The water activity of dry-cured hams made from crossbreeds ranged from 0.84% to 0.85% in this study. Similar values were found for dry-cured hams by Jin et al. (2012). Lorenzo et al. (2008) suggested that the water activity values of dry-cured meat products decreased progressively and significantly throughout the whole manufacturing process. The water activity is useful to describe the equilibrium state of dry-cured ham, and hams must have a stable water activity value to avoid changes in quality during storage (Jin et al., 2012). Many researchers have indicated that the production of lactic acid in tissue leads to a reduction in pH of meat, which leads to a reduced amount of water (Lorenzo et al., 2008). Salt, which is a multifunctional ingredient in dry-cured ham elaboration, affects both quality and safety. YBD ham contained a much higher salt content than YLD (p < 0.05). The NaCl final concentration depends on the degree of dryness at the end of ripening (Zanardi et al., 2010).

Regarding color measurement, YBD ham samples showed a significantly higher L* and b* values than YLD, while YBD ham showed a lower a* value (p < 0.05). Lightness is related to the thin aqueous layer on the muscle's surface (Hunt, 1980). These results suggest that lightness in these muscles depends on the water content (moisture) and water movement (dehydration) towards the surface (Marusic et al., 2011).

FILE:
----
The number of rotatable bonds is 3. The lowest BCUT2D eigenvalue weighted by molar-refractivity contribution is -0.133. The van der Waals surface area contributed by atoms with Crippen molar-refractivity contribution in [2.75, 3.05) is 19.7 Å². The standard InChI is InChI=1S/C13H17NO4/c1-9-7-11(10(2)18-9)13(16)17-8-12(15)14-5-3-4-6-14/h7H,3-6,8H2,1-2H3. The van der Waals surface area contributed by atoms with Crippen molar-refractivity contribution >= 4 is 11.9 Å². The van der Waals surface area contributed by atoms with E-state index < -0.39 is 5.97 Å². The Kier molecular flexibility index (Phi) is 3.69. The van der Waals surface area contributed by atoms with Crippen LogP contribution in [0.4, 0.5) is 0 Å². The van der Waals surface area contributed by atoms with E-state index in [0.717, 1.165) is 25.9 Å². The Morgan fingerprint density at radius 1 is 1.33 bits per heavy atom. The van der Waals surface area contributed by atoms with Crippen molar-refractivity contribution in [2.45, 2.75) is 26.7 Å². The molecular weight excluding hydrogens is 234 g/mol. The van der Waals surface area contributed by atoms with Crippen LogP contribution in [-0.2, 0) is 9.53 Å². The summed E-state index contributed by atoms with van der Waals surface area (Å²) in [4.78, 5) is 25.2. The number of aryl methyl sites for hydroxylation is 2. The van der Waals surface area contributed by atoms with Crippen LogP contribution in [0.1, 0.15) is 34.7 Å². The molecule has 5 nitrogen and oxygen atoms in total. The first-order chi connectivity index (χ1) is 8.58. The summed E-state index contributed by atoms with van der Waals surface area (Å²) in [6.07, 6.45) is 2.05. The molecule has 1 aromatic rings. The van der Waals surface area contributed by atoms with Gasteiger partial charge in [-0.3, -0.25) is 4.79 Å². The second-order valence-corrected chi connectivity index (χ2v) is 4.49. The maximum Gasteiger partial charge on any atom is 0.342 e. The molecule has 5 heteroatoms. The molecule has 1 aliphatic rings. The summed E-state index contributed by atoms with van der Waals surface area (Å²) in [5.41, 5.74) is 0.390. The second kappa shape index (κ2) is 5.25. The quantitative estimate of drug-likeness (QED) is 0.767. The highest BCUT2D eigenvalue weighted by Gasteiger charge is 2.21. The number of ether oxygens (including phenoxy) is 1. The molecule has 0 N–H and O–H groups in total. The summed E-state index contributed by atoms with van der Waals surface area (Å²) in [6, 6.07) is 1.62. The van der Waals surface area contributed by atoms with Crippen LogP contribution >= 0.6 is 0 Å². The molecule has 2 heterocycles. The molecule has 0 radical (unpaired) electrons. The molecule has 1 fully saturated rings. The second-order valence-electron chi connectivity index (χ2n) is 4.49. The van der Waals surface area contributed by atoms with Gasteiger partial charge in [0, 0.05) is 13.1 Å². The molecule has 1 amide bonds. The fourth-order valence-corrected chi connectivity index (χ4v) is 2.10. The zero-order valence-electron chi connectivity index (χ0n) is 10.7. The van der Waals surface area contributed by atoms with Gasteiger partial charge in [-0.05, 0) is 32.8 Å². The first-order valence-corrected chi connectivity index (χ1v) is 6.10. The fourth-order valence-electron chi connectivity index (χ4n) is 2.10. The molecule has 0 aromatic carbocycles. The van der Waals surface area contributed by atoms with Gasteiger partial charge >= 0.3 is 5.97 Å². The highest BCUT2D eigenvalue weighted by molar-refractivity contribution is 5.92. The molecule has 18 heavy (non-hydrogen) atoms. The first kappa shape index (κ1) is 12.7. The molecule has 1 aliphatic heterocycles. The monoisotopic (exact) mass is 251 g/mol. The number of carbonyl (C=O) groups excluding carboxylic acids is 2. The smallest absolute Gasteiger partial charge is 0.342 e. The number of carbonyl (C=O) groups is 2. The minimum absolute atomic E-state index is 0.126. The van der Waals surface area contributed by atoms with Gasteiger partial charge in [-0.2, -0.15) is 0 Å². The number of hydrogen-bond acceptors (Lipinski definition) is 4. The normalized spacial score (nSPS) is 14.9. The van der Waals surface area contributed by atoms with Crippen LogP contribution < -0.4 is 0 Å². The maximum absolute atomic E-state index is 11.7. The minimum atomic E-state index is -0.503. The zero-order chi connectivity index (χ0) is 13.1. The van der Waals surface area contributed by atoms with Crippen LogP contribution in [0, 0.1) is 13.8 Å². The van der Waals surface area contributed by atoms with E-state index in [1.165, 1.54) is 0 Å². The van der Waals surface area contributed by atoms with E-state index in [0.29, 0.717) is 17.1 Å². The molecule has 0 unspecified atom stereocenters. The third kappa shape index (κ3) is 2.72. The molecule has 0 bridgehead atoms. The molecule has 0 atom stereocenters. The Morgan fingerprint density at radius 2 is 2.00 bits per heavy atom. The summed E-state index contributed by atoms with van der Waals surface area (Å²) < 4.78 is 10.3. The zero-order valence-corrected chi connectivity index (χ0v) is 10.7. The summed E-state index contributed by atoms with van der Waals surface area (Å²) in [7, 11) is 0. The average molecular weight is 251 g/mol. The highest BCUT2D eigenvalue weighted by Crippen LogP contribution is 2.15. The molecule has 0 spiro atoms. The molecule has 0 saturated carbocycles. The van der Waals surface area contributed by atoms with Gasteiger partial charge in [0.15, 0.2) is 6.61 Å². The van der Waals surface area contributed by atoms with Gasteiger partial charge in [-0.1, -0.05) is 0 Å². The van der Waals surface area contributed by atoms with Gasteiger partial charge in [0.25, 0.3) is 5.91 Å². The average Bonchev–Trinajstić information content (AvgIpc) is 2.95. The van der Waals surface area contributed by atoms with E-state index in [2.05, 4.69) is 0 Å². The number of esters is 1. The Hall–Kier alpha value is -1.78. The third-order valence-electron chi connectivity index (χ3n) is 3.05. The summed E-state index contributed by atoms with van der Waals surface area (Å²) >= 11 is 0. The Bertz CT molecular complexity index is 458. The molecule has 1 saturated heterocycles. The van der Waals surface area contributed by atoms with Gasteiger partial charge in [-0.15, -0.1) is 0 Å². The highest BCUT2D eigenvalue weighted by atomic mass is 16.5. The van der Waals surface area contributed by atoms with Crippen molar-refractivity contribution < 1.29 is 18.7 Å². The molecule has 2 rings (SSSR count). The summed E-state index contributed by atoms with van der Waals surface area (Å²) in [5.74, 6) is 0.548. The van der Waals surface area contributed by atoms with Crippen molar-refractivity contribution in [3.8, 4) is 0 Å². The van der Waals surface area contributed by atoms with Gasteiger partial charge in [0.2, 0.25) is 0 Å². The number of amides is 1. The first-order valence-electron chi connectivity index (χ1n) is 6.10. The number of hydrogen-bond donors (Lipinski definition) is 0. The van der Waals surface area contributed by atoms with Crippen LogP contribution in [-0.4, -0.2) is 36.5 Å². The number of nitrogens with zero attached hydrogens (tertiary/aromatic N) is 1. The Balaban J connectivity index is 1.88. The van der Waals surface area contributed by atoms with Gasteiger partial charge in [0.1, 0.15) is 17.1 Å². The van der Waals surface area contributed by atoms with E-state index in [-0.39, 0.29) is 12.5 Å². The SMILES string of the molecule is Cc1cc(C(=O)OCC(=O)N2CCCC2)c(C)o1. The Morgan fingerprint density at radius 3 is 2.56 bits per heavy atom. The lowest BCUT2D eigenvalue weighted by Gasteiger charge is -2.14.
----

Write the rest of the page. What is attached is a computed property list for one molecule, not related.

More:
Lipid oxidation measured as TBARS is a major factor in reducing quality and acceptability of meat products (Morrissey et al., 1998). As presented in Table 2, YBD ham showed significantly higher TBARS value than YLD samples (p < 0.05). This indicates that YBD ham is more susceptible to lipid oxidation than YLD (Lim et al., 2014). This could be explained by the fact YLD had less oxidative fiber type than YBD. NaCl has a significant pro-oxidant effect in meat and meat products and salt accelerates lipid oxidation but the mechanism of action is not fully elucidated (Kanner et al., 1991). However, there is evidence that chloride ions may displace iron ions from binding macromolecules and make them available as initiators of lipid peroxidation (Kanner et al., 1991). The VBN value of the YLD sample was significantly lower than that of the YBD (p < 0.05). The VBN is an important index for estimation of meat freshness, because it is increased by the levels of microbial contamination (Lee and Joo, 1999).

Texture profile and sensory evaluations

For texture profile analysis, hardness, gumminess, chewiness, and shear force values were significantly higher in YBD ham than in YLD samples (p < 0.05), as shown in Table 3. Texture is a major sensory characteristic in dry-cured ham quality evaluation. The main texture defects in dry-cured ham are excessive softness inside (Parolari, 1996). Numerous studies have demonstrated that negative correlations between moisture content and texture profile including hardness, gumminess and chewiness (Virgili et al., 1995; Monin et al., 1997; Serra et al., 2005). Similar finding was reported by Hui et al. (2004), who found that Biceps femoris muscles from hams with a higher salt content were the higher hardness. Warner-Bratzler shear force value is a moderate indicator of chewiness.